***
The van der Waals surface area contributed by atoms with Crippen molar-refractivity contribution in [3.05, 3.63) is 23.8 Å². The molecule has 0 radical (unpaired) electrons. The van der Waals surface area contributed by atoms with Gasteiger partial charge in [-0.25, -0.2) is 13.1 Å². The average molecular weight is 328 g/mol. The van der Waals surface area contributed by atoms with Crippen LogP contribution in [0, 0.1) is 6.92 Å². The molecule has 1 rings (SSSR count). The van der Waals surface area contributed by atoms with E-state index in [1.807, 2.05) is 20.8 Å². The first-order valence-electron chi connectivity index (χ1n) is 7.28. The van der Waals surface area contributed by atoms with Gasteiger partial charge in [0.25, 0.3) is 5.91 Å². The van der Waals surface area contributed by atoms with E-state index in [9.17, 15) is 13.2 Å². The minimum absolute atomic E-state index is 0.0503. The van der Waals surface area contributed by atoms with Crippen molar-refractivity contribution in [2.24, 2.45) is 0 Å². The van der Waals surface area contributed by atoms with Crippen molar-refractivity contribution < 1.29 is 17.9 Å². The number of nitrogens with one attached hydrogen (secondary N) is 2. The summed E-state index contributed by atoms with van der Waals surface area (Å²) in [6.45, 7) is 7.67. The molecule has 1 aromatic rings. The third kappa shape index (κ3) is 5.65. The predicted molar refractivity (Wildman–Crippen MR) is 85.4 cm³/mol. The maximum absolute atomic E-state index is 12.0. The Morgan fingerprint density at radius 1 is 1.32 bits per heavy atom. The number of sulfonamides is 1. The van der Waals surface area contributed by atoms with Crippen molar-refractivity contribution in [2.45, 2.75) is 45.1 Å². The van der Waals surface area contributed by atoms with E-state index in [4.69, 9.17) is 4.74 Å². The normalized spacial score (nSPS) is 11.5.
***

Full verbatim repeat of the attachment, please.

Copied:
The van der Waals surface area contributed by atoms with Crippen molar-refractivity contribution in [3.05, 3.63) is 23.8 Å². The molecule has 0 radical (unpaired) electrons. The van der Waals surface area contributed by atoms with Gasteiger partial charge in [-0.25, -0.2) is 13.1 Å². The average molecular weight is 328 g/mol. The van der Waals surface area contributed by atoms with Crippen LogP contribution in [0, 0.1) is 6.92 Å². The molecule has 1 rings (SSSR count). The van der Waals surface area contributed by atoms with E-state index in [1.807, 2.05) is 20.8 Å². The first-order valence-electron chi connectivity index (χ1n) is 7.28. The van der Waals surface area contributed by atoms with Gasteiger partial charge in [0.25, 0.3) is 5.91 Å². The van der Waals surface area contributed by atoms with E-state index in [9.17, 15) is 13.2 Å². The minimum absolute atomic E-state index is 0.0503. The van der Waals surface area contributed by atoms with Crippen molar-refractivity contribution in [2.24, 2.45) is 0 Å². The van der Waals surface area contributed by atoms with Crippen molar-refractivity contribution < 1.29 is 17.9 Å². The number of nitrogens with one attached hydrogen (secondary N) is 2. The summed E-state index contributed by atoms with van der Waals surface area (Å²) in [6.45, 7) is 7.67. The molecule has 1 aromatic rings. The third kappa shape index (κ3) is 5.65. The predicted molar refractivity (Wildman–Crippen MR) is 85.4 cm³/mol. The maximum absolute atomic E-state index is 12.0. The Morgan fingerprint density at radius 1 is 1.32 bits per heavy atom. The number of sulfonamides is 1. The van der Waals surface area contributed by atoms with Crippen molar-refractivity contribution in [2.45, 2.75) is 45.1 Å². The van der Waals surface area contributed by atoms with E-state index in [4.69, 9.17) is 4.74 Å². The normalized spacial score (nSPS) is 11.5.